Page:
addressing-grief-fictionIt was always my intention to write a post along these lines, following on from the one about killing off characters.

I have noticed that a decent number of writers produce blog posts and You Tube videos about character death, but that very few really delve into the aftermath. Yet, grief is very real, and cannot be ignored in our fiction.

There are various theoretical models of grief, and of course, none can hope to explain the complex and often overwhelming process, which is rarely, if ever, linear.

Probably one of the best, and most widely used, divides grief into 5 main stages: denial, anger, bargaining, depression, and acceptance.

Your characters, having lost loved ones, will need to go through the various stages, although not necessarily in order.

It’s perfectly possible that, in the course of the story, you won’t show every stage. Sometimes, a time lapse means that characters have passed through much of the intense anguish, and reached a point of resolution and healing, by the time the story continues.

Also, the story itself may end too soon to take the character through the process. The reader can only imagine how he or she might cope, long-term, with the loss.

If this is how it works out, in the context of your plot, then that’s fine, but it’s important to examine your own feelings, and ensure that you’re taking the right approach for the particular story. To skip over the pain of our characters, because we ourselves cannot face it, is a huge compromise, and will result in shallow, somewhat empty versions of the tales that, in our hearts, we long to tell.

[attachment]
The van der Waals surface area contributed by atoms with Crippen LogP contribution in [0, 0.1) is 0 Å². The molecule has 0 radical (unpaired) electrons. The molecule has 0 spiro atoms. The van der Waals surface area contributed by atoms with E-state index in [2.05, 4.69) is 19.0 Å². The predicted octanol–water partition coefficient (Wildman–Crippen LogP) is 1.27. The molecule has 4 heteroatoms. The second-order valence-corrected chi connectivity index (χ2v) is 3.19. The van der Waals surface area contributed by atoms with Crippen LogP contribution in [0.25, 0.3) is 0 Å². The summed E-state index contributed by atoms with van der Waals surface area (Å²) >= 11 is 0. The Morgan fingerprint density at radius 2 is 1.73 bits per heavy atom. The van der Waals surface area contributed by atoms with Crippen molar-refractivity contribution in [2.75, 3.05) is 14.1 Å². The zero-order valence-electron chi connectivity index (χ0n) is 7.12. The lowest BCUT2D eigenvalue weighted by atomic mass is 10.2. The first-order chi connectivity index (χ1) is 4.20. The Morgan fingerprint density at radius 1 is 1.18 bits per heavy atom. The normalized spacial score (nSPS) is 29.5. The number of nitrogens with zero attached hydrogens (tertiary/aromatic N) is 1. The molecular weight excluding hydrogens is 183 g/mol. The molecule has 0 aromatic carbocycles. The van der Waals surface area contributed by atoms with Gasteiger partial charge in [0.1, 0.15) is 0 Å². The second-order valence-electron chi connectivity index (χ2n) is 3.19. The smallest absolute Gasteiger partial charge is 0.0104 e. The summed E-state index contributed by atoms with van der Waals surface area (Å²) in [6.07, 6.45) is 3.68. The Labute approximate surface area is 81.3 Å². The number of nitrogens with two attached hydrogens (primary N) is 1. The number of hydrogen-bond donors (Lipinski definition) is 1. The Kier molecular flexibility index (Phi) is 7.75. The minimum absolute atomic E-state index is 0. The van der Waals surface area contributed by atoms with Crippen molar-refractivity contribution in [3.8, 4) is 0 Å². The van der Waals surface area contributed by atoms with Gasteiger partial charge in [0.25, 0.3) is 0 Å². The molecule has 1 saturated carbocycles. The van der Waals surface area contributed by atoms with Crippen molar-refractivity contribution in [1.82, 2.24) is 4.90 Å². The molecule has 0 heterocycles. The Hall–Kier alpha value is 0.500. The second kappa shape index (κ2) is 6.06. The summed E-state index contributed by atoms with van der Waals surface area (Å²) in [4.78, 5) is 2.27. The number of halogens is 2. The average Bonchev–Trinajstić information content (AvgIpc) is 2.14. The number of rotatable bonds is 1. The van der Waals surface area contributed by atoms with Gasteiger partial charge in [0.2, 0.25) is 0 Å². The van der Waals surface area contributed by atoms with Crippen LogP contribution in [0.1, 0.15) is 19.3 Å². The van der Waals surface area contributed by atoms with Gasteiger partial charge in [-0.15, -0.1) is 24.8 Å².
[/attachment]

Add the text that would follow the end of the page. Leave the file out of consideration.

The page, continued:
All of us, during the course of our lives, have surely experienced grief: multiple times, in various ways, just one of which is bereavement.

So definitely, it makes sense to draw upon own experiences and memories – and it would be hard not to, to some extent.

At the same time, you should know your characters intimately, and the exact ways in which the loss affects them, will become obvious to you, as you allow yourself to really feel, and stay with, their pain.

As with any other aspect of storytelling, you should show more than you tell, and be specific, rather than general. This is what will make the situation seem real to the reader. Consider any religious or spiritual beliefs that your characters hold, as these will obviously be important.

Of course, the nature and circumstances of any fictional death, the age of the person who has died, the precise relationship to each remaining character – these are all factors that will come into play.

An elderly relative dying of a heart attack, compared to a child being knocked down by a lorry. Vary that yet again to a baby lost due to miscarriage – or abortion. There are so many variables that generalised writing advice will never be adequate. I can only emphasize that the pain needs to be experienced and honoured – and subsequently, portrayed.

For specific advice on writing about child death, please see my post on that subject.

If a grieving character experiences symptoms of PTSD or clinical depression – maybe has panic attacks – research these issues, as fully as you can.

Even if you’ve been through something similar yourself, do your research anyway, because each person’s experience of the same conditions is going to vary. It’s worth taking the time to be thorough, in order to make your work as authentic as possible.

I did write a post about my own approach to mental health and related subjects in my fiction, which may be of interest.

Take your time, and allow yourself as many writing breaks as you need.

Ultimately, what matters is to do justice to your story and characters. Don’t rush them through their grief, just so that you can finish your novel sooner. Your book could end up helping real people through their own darkest moments. It has to be worth taking longer, and going deeper, in order to achieve that.

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